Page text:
By Issac John www.khaleejtimes.com
DUBAI – The GCC countries are on track to spend a total of $97 billion between 2011 and 2020 for new road and railway projects, Kuwait Financial Centre, or Markaz, said on Wednesday.
For the roads sector, the total value of ongoing projects amount to almost $18 billion, Markaz said in its latest installment of the GCC infrastructure series. The series covers Power, Airports, Seaports, Roads and Railways, ICT and Water.
In the wake of Dubai’s successful metro launch, other countries are also planning or discussing their versions of the metro. Abu Dhabi too has joined the fray with 131km metro rail system, which is expected to partially start in 2015.
They also plan a pan-GCC rail network. The updated value of this project is around $30 billion and will consist of a first rail line connecting all the GCC countries. The GCC network will include one rail line of 1,970km connecting all GCC countries and Qatar via a bridge. The second line of 1,984km will stretch between Kuwait, Saudi Arabia, the UAE and end in Oman. Land acquisition expenditures for the project are estimated at $3.1 billion, while the cost of purchasing trains and locomotives is budgeted at $1.8 billion. Work on the railway would start in 2012 following the completion of engineering studies.
Beginning from Kuwait, the railway will pass through the eastern Saudi Arabia city of Dammam, where it will connect to Bahrain through a bridge that runs parallel to the King Fahd Causeway before reaching Qatar via Salwa. The UAE and the Kingdom would be connected through another line that will run through Bathaa. The railway line will also run through Abu Dhabi and Al Ain to reach Oman through Sahar and Muscat. Qatar and Bahrain will be connected by a bridge.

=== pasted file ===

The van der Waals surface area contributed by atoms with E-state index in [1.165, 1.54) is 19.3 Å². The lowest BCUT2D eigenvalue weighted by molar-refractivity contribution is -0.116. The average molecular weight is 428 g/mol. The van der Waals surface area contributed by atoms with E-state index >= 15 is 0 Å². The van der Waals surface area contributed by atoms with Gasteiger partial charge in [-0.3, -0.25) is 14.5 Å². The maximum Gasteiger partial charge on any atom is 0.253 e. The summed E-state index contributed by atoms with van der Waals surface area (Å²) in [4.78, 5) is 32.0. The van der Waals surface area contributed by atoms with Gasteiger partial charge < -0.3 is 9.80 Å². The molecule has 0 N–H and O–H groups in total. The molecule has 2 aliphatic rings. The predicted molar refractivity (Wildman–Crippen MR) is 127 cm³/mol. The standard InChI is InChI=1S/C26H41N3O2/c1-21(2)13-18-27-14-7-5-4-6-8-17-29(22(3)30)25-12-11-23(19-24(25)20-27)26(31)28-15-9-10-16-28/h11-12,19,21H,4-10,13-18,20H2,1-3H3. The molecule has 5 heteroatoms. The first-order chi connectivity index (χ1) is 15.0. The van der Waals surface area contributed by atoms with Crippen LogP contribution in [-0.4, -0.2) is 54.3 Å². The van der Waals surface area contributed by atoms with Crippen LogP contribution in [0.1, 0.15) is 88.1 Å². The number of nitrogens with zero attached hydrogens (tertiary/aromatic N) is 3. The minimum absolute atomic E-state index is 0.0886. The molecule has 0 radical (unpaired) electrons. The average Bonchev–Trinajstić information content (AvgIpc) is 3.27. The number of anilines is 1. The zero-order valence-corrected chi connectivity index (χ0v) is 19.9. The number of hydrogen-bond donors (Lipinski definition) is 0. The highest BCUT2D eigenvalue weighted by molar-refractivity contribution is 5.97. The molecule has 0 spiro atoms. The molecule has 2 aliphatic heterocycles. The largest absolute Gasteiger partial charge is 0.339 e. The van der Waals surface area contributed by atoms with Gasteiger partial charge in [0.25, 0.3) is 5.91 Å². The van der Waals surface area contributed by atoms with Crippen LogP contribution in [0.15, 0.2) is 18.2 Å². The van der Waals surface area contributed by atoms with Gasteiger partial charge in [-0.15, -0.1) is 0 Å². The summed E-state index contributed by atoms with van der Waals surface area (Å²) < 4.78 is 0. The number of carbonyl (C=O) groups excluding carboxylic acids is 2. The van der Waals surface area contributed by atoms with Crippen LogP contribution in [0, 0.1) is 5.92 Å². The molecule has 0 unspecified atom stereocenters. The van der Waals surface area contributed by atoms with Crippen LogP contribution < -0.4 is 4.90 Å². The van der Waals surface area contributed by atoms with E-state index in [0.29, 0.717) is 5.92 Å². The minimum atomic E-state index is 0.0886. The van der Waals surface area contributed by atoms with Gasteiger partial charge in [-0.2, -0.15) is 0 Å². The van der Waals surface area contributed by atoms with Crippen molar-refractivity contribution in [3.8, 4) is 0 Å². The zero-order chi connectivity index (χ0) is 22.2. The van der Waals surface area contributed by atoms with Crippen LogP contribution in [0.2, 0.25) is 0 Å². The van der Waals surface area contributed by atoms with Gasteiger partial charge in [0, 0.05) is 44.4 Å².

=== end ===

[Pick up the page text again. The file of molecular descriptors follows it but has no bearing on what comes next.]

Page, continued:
Once completed, developers of the network plan to link the railway with ones in Jordan, Syria and Turkey.
Over the next 15 years, the total projected investment in rail projects in the GCC countries will be in excess of $100 billion including Qatar’s $35 billion, according to industry sources.
“Rail will be an interesting option for travelers because the current preferred form of transportation in GCC is by road or by air,” said Markaz.
The report said the GCC has historically focused its transportation investments in building roadways, thus ensuring high quality roads across most of the region. Almost 100 per cent of the roads in the GCC are paved; compared to the average in other emerging countries, which is below 75 per cent. More info